7
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What smearing would be ideal for a bcc W with interstitial O atom. I am running 3x3x3 unit cells with one N interstitial. I am having convergence issues in relax and vc-relax, but not in scf. Could this be due to smearing? I have tried mv and cold. For an additional interstitial atom, should we change or consider charge differences? There aren't many examples of interstitial atom studies other than papers which don't mentioned anything in particular about these.

 &control
    calculation = 'vc-relax',
    etot_conv_thr =   1e-05
    forc_conv_thr =   1e-04
    tprnfor = .true.
    tstress = .true.
    verbosity = 'high'
    pseudo_dir = '.',
    !prefix='w',
 /
 &system
    ibrav = 1,
    celldm(1) = 18.000,
    nat = 55,
    ntyp= 2,
    ecutwfc = 50.0, ecutrho = 500.0,
    occupations='smearing', smearing='mv', degauss=0.01,
    !nbnd = 8,
    !nspin=2,
    starting_magnetization(1)= 0.6
 /
 &electrons
    mixing_beta = 0.7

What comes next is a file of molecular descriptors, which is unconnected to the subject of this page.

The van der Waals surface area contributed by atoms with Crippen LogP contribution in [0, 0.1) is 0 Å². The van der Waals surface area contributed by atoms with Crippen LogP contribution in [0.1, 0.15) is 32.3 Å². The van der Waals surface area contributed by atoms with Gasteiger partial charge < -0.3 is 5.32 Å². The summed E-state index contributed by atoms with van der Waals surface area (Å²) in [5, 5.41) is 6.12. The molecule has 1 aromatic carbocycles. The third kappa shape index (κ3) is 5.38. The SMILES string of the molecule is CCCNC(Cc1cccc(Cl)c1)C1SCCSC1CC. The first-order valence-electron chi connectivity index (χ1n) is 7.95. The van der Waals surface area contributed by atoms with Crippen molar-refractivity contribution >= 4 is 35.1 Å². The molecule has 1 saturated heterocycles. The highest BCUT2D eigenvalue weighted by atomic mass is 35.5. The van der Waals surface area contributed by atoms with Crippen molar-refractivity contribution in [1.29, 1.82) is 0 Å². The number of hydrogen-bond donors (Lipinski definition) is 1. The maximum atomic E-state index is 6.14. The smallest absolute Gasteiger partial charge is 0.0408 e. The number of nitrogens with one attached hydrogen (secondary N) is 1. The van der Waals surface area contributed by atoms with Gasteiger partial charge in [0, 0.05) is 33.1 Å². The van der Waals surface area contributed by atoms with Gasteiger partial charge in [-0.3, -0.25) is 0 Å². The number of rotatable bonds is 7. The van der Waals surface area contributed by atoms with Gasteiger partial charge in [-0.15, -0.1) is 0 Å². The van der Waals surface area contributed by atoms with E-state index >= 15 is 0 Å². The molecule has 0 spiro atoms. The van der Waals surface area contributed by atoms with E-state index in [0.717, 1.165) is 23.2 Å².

conv_thr=1e-6
 /
 &ions
    ion_dynamics='bfgs'
 /
 &cell
    cell_dynamics='bfgs'
    cell_dofree='volume'
 /
ATOMIC_SPECIES
 W 183.84 W.pbe-spn-rrkjus_psl.1.0.0.UPF
 O 15.999 O.pbe-n-rrkjus_psl.1.0.0.UPF
ATOMIC_POSITIONS crystal
W      0.000000   0.000000   0.000000
W      0.166667   0.166667   0.166667
W      0.000000   0.000000   0.333333
W      0.166667   0.166667   0.500000
W      0.000000   0.000000   0.666667
W      0.166667   0.166667   0.833333
W      0.000000   0.333333   0.000000
W      0.166667   0.500000   0.166667
W      0.000000   0.333333   0.333333
W      0.166667   0.500000   0.500000
W      0.000000   0.333333   0.666667
W      0.166667   0.500000   0.833333
W      0.000000   0.666667   0.000000
W      0.166667   0.833333   0.166667
W      0.000000   0.666667   0.333333
W      0.166667   0.833333   0.500000
W      0.000000   0.666667   0.666667
W      0.166667   0.833333   0.833333
W      0.333333   0.000000   0.000000
W      0.500000   0.166667   0.166667
W      0.333333   0.000000   0.333333